Portrait of Jessica Whited, standing in front of her chalkboard

What is the focus of your lab’s research?

For several hundred years, it has been known that axolotl salamanders possess the remarkable ability to regenerate severed limbs. Unlike humans, salamanders can regrow limbs throughout their entire lives. They are really the only example in the natural world that can do limb regeneration really well.  This ability has captivated scientists for generations, and my lab’s primary focus is to unravel the genetic, molecular, and systemic processes behind this phenomenon.


What makes salamanders’ limb regeneration unique and of interest for human health?

 Salamanders’ limb regeneration is particularly intriguing because they possess limbs that closely resemble human arms and legs. Studying them offers a direct connection to understanding human limb regeneration. With an increasing number of individuals dealing with limb loss, finding ways to stimulate human limb regeneration could have profound implications for prosthetics and patient care. The ultimate therapy would be to stimulate human limb regeneration because prosthetic limbs are never going to be as good as the real thing.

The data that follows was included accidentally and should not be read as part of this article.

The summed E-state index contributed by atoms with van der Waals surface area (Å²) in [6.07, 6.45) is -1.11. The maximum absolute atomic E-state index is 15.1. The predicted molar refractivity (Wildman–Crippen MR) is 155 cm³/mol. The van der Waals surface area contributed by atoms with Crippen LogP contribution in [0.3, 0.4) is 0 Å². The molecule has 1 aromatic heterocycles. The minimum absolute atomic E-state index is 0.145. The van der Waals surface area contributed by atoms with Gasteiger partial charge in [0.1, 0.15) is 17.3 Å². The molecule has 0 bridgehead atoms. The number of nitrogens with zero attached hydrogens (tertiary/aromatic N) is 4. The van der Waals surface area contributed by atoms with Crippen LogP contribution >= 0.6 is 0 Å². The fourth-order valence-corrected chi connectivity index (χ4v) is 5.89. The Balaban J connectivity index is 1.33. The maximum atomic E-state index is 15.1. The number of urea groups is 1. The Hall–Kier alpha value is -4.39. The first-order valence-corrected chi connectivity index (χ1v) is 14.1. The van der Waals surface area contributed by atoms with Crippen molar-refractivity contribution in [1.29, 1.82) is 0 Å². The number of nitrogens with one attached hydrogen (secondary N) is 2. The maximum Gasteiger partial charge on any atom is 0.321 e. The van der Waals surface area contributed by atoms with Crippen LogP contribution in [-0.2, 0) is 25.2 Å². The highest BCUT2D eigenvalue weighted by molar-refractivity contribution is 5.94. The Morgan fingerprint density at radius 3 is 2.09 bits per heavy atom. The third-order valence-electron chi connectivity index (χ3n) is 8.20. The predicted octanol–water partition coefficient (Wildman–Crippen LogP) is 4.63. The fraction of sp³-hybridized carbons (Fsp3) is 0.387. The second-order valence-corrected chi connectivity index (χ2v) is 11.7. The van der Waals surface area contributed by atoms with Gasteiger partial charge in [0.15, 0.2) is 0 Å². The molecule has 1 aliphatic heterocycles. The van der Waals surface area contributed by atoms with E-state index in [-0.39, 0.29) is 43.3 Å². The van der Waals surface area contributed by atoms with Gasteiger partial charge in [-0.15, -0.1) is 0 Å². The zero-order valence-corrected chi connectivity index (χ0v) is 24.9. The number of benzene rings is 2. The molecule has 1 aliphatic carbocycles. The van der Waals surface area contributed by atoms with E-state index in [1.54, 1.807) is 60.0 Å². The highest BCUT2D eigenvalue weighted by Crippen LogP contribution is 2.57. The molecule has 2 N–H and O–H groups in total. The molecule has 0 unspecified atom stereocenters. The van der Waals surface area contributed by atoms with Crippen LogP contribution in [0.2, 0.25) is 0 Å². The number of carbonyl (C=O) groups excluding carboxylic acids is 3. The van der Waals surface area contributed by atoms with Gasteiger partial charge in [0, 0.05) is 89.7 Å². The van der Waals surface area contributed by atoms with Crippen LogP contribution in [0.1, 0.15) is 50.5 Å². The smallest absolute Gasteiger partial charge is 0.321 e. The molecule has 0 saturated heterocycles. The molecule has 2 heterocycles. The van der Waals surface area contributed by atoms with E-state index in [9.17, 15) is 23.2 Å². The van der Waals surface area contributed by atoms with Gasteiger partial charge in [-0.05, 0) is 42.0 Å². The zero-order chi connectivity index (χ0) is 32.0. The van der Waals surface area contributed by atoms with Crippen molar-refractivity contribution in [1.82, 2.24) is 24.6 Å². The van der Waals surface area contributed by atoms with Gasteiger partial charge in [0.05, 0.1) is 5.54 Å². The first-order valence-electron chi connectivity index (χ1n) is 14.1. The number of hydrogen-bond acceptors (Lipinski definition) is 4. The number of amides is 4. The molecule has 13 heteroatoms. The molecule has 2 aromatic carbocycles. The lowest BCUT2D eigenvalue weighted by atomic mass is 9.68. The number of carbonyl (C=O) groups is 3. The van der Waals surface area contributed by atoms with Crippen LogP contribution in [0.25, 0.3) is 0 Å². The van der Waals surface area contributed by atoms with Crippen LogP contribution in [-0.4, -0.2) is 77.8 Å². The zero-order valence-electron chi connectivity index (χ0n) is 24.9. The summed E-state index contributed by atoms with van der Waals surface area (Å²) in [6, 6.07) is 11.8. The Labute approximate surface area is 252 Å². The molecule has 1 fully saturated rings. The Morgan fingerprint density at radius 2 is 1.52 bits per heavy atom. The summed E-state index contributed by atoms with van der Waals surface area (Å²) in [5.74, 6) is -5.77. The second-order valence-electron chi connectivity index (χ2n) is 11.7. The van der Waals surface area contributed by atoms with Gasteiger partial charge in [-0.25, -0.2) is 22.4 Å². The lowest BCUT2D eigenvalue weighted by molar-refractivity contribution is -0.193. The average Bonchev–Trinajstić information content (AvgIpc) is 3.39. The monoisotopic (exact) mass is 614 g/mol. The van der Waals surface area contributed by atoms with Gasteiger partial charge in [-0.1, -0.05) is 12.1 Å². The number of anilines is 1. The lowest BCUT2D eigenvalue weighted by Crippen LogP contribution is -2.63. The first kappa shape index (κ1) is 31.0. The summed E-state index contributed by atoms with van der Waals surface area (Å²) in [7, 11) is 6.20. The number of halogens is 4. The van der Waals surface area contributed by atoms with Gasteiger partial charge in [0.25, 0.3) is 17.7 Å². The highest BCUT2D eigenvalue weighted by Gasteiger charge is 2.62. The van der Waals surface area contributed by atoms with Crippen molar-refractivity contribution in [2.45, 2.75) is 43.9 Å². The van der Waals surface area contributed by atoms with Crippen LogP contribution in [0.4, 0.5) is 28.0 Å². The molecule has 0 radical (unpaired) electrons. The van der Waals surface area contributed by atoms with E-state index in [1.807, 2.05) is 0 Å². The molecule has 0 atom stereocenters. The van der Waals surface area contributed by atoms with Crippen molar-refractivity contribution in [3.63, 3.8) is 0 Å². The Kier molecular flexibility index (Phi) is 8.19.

We especially want to know more about the body-wide injury responses that set the salamander up to regenerate. Our recent research has revealed that when salamanders experience amputation, stem cells throughout the entire body are activated. This widespread activation is a crucial step in the regeneration process moving from a ‘dividing once in a while’ situation to the stem cells becoming hyperproliferative, not just at the site of the amputation but the whole body.  We have discovered that certain signaling pathways, including mTOR and insulin signaling, as well as the hormone adrenaline, play pivotal roles in this activation.

We’re excited about these findings because they could potentially pave the way for future therapies in human limb regeneration. By unraveling the complex processes that govern limb regeneration in salamanders, we can better inform potential treatments for individuals who have suffered limb loss.  Additionally, our findings may have broader implications for regenerative medicine beyond limb regeneration.


What specific projects is your lab studying?

 We are working on deciphering how activated stem cells transition into specialized blastema cells, which are key to limb regeneration. Additionally, we are interested in understanding the potential connections between stem cell activation and the long-term health of amputees.  We are planning to extend our research into human amputee populations and look for circulating biomarkers that might indicate chronic stress related to stem cell activation.

Photo of Jessica Whited

Jessica Whited, Ph.D.

Assistant Professor of Stem Cell and Regenerative Biology